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Starting your career? How to start a retirement fund in your 20s

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starting_your_careerYou may be fresh out of school or in the early stages of your career. In either case, one of your best money moves right now could be to start saving for retirement.

That's probably not what you wanted to hear. When you're in your 20s, retirement sounds like some strange, theoretical promised-land you might reach some day if you're lucky.

Why worry about it now?

The standard response is true: Because, believe it or not, in some ways this may be the easiest time to start saving for retirement.

The more compelling reason is because, when you do get there, the money you saved in your 20s will have more impact on your lifestyle than money saved at any other time in your career.

Put another way, the money you save now in your 20s is more valuable than any other money you save later on. Check out the table below to see why.

When should I start saving for retirement? Now!

Extra money may be hard to come by in your 20s, but that money can grow into something more meaningful if you invest it now.

Thanks to compounding, the longer your money is invested, the greater opportunity it has to grow. As the table below shows, money put aside at age 25 can be worth much more to you at retirement age than the same amount put aside in the decades to come.

So for example, $5,000 saved at 25 could be the same as saving $8,954 at 35 if you put it in a tax-deferred plan earning 6 percent annual return now and hold it until retirement age at 65.

Why you should start saving for retirement in your 20s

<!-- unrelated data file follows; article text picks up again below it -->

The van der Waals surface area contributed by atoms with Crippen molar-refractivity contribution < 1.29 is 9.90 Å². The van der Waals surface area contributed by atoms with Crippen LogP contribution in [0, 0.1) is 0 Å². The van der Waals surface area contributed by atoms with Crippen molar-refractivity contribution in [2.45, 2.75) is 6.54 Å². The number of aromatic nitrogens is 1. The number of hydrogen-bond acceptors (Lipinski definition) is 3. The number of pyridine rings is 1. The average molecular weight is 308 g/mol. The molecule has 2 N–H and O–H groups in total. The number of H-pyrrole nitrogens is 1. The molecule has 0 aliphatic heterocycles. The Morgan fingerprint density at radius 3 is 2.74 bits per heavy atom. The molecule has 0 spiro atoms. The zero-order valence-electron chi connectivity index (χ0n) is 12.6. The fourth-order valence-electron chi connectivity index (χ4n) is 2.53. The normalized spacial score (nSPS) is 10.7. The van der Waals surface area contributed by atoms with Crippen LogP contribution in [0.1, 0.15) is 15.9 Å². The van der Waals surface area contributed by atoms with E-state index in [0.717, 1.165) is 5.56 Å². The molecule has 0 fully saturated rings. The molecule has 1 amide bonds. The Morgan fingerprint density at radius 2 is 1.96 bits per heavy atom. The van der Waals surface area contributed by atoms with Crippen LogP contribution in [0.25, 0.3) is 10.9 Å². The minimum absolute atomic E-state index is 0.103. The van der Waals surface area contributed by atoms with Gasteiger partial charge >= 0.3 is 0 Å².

(*Assumes a 6 percent annual return in a tax-deferred plan and retirement at age 65)

$5,000 saved at age 25 is as good as saving…

…at the following ages

*$8,954

35

*$16,036

45

*$28,717

55

Add the power of compounding to the fact that starting early means more years of savings to accumulate, and you can make every precious dollar today even more precious when you reach retirement age.

Saving for retirement in your 20s is easier than you think

Sure, you have an entry-level salary and you're making student loan payments. So it may seem like a bad time to start saving for retirement, but in some ways you'll find it easier now than it might be a decade from now:

  1. Chances are you have fewer dependents than you will in ten years' time.

  2. You have fewer entrenched spending habits. Changing those habits to save money only becomes tougher with time.

  3. You can start by banking your raises. If you put aside part of each raise for retirement from now till the end of your career, you can accumulate a nice nest egg without ever missing money you never counted on before anyway.

  4. Tax deductions on retirement savings have a yearly limit. If you don't take advantage of them one year, you don't get that opportunity back in future years.

  5. It's the same deal with employer contributions. Some employers may match part of your retirement-plan contributions, but you would miss out entirely on extra money if you don't contribute.